1. Skip to content
  2. Skip to main menu
  3. Skip to more DW sites
Scene from The Garbage, the City and Death
The dispute over the play has been going on for nearly 25 years in GermanyImage: Andreas Köhring

Social criticism

October 2, 2009

Despite protests from Jewish groups, the show did go on at last for a Fassbinder play that some had labeled anti-Semitic. The public gave the Germany premiere a warm reception.


A play by German writer Rainer Werner Fassbinder called "The Garbage, the City and Death," had its German debut at the Theater an der Ruehr in the western German city of Muehlheim on Thursday, October 1 - even though Jewish groups had protested that it portrayed a negative and insulting stereotype of Jews.

Rainer Werner Fassbinder portrait photo
Fassbinder, who died in 1982, was known for his critical filmsImage: AP

The dispute over the play, which has been going on intermittently for decades, ended with a long round of applause and calls of "bravo" from the audience.

The director Roberto Ciulli had insisted on including the piece in his season at the theater, despite a nearly quarter-century taboo. Fassbinder wrote the play in 1975, about a greedy Jewish property speculator who ultimately kills a prostitute in an act of revenge.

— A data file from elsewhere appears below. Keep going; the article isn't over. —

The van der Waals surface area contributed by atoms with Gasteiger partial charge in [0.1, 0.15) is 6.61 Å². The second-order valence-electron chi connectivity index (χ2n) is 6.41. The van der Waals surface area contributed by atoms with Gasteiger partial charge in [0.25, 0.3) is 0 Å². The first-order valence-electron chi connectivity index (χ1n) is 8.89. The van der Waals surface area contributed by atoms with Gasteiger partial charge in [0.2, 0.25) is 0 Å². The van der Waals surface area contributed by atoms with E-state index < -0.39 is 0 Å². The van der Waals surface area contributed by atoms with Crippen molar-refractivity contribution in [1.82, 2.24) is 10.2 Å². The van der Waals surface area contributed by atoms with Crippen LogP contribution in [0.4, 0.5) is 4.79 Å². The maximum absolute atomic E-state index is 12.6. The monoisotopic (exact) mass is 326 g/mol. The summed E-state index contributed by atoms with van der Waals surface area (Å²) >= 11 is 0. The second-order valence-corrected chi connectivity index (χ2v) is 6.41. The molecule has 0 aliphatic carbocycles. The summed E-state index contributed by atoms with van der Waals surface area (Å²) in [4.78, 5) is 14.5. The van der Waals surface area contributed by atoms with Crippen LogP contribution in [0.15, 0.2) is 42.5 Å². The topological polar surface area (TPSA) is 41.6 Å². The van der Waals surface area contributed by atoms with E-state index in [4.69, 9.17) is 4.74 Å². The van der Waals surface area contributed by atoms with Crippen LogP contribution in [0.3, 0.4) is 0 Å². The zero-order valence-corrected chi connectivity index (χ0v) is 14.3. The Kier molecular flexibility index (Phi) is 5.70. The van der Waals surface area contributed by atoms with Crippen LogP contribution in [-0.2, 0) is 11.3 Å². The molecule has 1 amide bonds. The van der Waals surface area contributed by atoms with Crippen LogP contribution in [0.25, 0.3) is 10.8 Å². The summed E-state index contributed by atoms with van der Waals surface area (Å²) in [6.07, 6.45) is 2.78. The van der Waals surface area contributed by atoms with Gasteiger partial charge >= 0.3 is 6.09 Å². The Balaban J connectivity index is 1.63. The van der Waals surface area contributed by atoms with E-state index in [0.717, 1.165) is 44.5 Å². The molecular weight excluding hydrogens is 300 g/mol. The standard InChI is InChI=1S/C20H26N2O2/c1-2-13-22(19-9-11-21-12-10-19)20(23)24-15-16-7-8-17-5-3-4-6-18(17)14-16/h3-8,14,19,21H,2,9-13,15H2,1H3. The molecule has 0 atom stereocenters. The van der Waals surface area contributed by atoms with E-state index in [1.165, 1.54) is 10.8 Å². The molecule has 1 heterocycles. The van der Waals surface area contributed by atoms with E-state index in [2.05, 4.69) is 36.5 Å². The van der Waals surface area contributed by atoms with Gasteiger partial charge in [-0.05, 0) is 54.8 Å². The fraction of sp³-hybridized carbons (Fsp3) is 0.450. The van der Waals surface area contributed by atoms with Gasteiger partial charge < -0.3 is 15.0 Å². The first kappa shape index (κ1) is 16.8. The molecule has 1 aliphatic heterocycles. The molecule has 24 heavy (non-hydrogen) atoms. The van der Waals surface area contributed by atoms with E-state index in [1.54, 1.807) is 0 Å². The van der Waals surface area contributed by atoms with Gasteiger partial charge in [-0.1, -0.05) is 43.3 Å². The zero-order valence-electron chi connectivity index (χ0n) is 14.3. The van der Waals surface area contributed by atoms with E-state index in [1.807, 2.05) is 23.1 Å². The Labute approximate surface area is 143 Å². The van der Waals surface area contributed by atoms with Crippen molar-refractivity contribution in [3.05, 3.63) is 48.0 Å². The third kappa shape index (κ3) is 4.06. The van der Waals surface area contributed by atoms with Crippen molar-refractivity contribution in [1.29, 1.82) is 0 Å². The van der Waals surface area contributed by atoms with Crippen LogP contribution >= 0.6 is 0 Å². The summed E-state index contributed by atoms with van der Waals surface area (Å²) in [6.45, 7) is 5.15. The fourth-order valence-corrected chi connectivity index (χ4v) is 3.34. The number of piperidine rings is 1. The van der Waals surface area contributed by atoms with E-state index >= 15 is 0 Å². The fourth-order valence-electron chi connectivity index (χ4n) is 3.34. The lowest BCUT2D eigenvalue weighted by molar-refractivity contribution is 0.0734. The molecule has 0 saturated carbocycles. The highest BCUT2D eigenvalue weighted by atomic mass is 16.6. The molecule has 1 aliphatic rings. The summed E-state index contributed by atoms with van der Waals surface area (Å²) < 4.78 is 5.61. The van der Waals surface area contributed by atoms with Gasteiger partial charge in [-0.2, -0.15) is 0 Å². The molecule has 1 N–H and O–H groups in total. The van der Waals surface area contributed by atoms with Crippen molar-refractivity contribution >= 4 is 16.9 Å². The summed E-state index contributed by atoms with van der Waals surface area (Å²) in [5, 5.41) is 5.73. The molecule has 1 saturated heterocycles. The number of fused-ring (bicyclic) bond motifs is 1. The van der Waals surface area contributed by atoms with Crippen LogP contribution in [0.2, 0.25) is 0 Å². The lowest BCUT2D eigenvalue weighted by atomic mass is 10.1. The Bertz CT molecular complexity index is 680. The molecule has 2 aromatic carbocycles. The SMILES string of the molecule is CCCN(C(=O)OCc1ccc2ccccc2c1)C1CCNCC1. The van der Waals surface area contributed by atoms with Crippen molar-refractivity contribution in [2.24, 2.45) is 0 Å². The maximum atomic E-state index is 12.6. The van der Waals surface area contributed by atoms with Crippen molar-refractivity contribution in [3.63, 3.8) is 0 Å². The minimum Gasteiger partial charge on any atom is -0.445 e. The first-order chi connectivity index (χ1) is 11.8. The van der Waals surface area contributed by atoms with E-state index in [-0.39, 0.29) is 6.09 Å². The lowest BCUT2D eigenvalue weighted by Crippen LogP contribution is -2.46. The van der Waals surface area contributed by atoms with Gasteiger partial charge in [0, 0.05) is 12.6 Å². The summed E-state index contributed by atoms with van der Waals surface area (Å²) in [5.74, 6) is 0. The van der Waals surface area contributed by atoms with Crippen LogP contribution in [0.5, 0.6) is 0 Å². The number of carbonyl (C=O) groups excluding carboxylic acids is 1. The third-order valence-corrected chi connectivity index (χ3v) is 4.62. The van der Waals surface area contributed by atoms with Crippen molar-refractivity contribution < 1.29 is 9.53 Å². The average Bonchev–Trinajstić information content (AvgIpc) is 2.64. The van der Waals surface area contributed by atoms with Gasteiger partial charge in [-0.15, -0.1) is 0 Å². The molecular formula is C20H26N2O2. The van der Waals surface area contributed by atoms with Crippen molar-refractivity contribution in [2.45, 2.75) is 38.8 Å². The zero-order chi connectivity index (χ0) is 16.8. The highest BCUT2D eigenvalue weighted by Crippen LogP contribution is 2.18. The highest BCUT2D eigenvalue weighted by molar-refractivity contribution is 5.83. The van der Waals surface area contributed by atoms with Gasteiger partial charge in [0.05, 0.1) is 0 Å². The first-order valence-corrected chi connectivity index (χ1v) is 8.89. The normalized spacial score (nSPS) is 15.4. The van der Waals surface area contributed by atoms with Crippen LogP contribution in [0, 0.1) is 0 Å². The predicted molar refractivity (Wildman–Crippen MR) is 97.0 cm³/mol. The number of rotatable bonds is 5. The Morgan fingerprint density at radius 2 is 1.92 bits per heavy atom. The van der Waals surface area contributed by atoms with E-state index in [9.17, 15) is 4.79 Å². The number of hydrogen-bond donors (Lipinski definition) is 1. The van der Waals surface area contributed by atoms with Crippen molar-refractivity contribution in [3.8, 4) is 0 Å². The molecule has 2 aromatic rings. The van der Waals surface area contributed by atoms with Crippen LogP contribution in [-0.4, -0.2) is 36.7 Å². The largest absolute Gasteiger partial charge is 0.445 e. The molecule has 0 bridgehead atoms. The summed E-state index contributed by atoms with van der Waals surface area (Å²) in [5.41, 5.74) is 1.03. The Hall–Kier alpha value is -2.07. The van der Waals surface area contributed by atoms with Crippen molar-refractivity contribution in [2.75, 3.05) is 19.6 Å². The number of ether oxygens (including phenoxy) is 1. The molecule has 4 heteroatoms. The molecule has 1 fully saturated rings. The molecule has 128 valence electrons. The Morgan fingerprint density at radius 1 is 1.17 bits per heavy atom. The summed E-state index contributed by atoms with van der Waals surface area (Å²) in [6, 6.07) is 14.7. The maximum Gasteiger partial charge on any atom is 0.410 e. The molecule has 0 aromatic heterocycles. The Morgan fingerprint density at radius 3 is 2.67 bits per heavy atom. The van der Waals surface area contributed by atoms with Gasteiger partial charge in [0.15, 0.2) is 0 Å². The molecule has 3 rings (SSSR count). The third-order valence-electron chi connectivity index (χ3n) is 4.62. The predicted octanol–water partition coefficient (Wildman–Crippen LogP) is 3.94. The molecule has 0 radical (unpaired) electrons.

The local Jewish community and the Central Council of Jews in Germany had asked Ciulli not to bring the show to the stage. But the prizewinning director said that, according to Fassbinder himself, the work is about anti-semitic tendencies in Germany; it is not an anti-semitic statement itself.

Long history of debate

Ciulli included the piece in an evening of Fassbinder plays, sandwiching it between two other pieces that criticized German society.

The play saw its first performance in 1987 in New York, and was also performed in Tel Aviv, but until now had never made it to the stage in Germany. It was cancelled amid protests in Frankfurt in 1985 and again in Berlin in 1998.

Fassbinder is known for his socially critical works, and is most famous for his film "The Marriage of Maria Braun."


Editor: Susan Houlton

Skip next section Explore more